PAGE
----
National Security & Defense

Sharing a ‘Peace for Paris’ Graphic Won’t Stop Terror Attacks

Symbols used in the wake of tragedy can be powerful tools. They can bring a group of people together or drive them apart. They can convey a message of strength and solidarity. In the wake of the terror attacks in Paris on Friday night, there is a collective misconception about one such symbol.

An image combining the Eiffel Tower with the peace symbol by illustrator and graphic designer Jean Jullien has been spreading online, through social and Web media, as a representative symbol of solidarity with Paris. It’s being uploaded on Facebook as a profile picture and posted in news feeds.

“Peace for Paris,” Jullien captioned the image on his Instagram account, where the brush-stroked painting appeared. It has since garnered more than 160,000 likes on his account alone, as well as more than 59,000 retweets, and has become the viral representation of choice for those looking for a way to share their grief and support for the people in Paris.

That intention is noble, and one certainly cannot argue with the integrity of the designer. “I was trying to look for a symbol of Paris, and obviously the Eiffel Tower was the first thing that sprang to my mind” Jullien explained in an interview with Wired. “I just connected both of them. You know, there wasn’t much work process behind that. It was more an instinctive, human reaction than an illustrator’s reaction.”

The problem with such an image is that beyond acting as a temporary balm to people’s feelings, it stands for almost nothing the terror attacks in Paris are actually about. Spreading a cool graphic can bring a moment of comfort, but it also assists in placating the masses to the point where they do not acknowledge or address the cause of the attacks. The image simply becomes a trendy symbol that people share in the interest of fitting in.

“The first thing I could come up with was a need for peace in reaction to this horrible violence,” Jullien told the New York Times. “It was a very raw, spontaneous reaction. I didn’t sketch anything before.” The desire for peace is understandable, and visceral reactions are unavoidable, but this wasn’t a battlefield between two opposing armies.

What happened last week was a brutal assault by determined terrorists on innocent people at their most vulnerable: at cafes, a sporting event, and a concert hall. The victims were already being peaceful. There is no need to lecture Parisians about the need for peace in the aftershock of these attacks. The 129 murdered and the many more injured or terrified were helpless to defend themselves. They were not promoting a cause or war. They were not soldiers. They were unarmed.

#related#Part of the problem is simply the evolution of how our culture interacts with symbols and media. As we become more obsessed with using emojis and Facebook filters to express our feelings or support, any nuance is lost. It’s much easier to post a Vine video than to develop a solution. It’s easier to change a Twitter avatar than it is to examine the root causes of the problem we’re responding to. It’s much easier to declare “I care” than it is “I care about a strategy for responding.”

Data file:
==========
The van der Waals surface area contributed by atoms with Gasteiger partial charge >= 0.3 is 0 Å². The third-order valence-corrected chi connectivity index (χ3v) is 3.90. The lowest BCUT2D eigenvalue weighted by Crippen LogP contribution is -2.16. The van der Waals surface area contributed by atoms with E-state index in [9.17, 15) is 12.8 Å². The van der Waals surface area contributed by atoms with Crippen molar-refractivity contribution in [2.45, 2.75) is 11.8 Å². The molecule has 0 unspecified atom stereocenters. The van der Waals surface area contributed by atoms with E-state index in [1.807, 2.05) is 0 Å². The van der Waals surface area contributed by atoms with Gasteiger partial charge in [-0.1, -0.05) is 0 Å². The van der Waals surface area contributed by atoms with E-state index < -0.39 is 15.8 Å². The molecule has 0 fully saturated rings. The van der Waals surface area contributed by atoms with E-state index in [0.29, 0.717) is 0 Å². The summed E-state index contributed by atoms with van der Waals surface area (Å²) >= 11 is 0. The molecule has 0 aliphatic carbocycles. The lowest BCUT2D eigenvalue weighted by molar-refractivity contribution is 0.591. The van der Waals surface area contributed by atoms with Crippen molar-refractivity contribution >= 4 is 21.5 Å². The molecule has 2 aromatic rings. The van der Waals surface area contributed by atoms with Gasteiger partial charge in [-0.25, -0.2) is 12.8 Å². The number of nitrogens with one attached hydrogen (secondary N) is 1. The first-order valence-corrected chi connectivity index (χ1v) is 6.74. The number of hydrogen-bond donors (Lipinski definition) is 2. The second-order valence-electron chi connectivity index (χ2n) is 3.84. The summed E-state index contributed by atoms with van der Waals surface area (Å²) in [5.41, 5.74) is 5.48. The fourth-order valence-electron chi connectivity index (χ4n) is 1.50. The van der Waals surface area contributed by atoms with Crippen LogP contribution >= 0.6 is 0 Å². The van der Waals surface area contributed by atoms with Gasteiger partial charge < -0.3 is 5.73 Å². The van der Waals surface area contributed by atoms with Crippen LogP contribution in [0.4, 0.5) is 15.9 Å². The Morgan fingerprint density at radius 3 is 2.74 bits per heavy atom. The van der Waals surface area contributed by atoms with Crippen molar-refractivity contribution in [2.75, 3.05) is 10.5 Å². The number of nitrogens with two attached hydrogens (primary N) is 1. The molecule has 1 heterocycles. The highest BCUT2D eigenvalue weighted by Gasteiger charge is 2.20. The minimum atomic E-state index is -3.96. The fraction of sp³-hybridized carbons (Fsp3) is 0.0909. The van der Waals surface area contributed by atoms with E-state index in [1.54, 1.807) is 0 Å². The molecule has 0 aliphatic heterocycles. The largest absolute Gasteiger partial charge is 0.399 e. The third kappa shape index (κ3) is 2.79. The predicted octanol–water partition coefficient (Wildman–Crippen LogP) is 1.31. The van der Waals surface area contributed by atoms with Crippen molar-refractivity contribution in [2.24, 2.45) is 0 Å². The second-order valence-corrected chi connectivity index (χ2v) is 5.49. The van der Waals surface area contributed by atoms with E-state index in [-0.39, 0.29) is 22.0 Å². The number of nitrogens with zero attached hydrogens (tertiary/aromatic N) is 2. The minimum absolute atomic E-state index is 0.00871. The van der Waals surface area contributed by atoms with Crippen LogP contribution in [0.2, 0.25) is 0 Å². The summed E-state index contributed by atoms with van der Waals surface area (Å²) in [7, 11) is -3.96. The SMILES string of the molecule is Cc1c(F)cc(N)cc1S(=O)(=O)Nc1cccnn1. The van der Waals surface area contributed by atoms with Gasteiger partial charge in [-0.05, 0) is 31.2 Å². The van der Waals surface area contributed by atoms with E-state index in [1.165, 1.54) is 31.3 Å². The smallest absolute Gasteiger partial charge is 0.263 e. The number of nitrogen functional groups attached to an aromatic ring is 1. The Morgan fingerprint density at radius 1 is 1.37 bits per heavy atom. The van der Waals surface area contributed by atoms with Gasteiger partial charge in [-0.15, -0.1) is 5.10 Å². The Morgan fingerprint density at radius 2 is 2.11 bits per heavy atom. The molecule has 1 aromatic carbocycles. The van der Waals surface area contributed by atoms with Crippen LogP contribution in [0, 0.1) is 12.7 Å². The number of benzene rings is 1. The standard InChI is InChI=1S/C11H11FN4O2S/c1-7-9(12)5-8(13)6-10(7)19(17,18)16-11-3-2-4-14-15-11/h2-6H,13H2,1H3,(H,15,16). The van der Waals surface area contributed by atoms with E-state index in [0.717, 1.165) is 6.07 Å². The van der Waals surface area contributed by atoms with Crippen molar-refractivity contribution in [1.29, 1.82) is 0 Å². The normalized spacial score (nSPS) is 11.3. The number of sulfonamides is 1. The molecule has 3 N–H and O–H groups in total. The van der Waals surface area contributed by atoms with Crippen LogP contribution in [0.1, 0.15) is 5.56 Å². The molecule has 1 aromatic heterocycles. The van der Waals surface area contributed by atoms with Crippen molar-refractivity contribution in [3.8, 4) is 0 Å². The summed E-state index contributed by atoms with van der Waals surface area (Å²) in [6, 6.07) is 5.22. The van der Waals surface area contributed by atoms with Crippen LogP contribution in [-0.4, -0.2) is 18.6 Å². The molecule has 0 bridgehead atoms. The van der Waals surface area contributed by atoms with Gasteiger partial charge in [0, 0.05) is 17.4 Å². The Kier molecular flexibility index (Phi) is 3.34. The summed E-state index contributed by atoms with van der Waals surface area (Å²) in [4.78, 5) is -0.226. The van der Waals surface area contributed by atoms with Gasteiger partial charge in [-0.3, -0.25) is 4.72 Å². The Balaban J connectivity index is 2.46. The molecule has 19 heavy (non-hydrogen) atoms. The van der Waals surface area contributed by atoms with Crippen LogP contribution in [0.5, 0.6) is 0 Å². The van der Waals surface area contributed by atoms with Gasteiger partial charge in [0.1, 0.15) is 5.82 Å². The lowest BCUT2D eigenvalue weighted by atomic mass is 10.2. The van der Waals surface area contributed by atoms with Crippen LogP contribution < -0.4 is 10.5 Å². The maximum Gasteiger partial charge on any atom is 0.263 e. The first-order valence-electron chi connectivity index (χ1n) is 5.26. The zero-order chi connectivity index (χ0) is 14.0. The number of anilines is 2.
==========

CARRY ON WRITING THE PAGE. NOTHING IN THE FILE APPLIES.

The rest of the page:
Of course we want peace for Paris. The problem is that radical Islamists do not. They won’t be stopped by memes calling for peace. They will be stopped by collective action.

The morning after the attacks, an unnamed musician pulled a piano up outside the Bataclan theater, where the majority of people killed in the attacks were murdered while attending an Eagles of Death Metal concert.

He began playing John Lennon’s “Imagine” to a gathering crowd of mourners and photographers, and much like “Peace for Paris,” the song, however good the intentions of the musician, diluted the evil ideology behind the attacks. Lennon’s lyrics in “Imagine” do not describe an already-peaceful society, coexisting together, ripped apart by radical Islamist fundamentalists.

Artistic expression in the wake of an attack by those attempting to silence it is important. This was evident in the aftermath of the Charlie Hebdo attacks. But when the flood of emotions subsided, our culture and media slid back into a protective shell of political correctness, refusing to draw or display images of Mohammed.

#share#After the Charlie Hebdo massacre, David Burge (@Iowahawkblog on Twitter) noted that “everybody wants to march in maudlin Princess Di–style candlelight vigils with ‘Je Suis Charlie’ signs, nobody wants to be Charlie Hebdo.” And that statement is still true, eleven months and a second attack later.

Jullien has said he doesn’t intend to profit from the use of the image (although it’s almost certain others will), and he has asked that any funds collected through sales of reproductions of the image go to victims’ families or charities in their names. That’s a concrete way that symbols can help us cope with the devastation of another terror attack. But simply wanting peace will not stop ISIS from carrying out future attacks.


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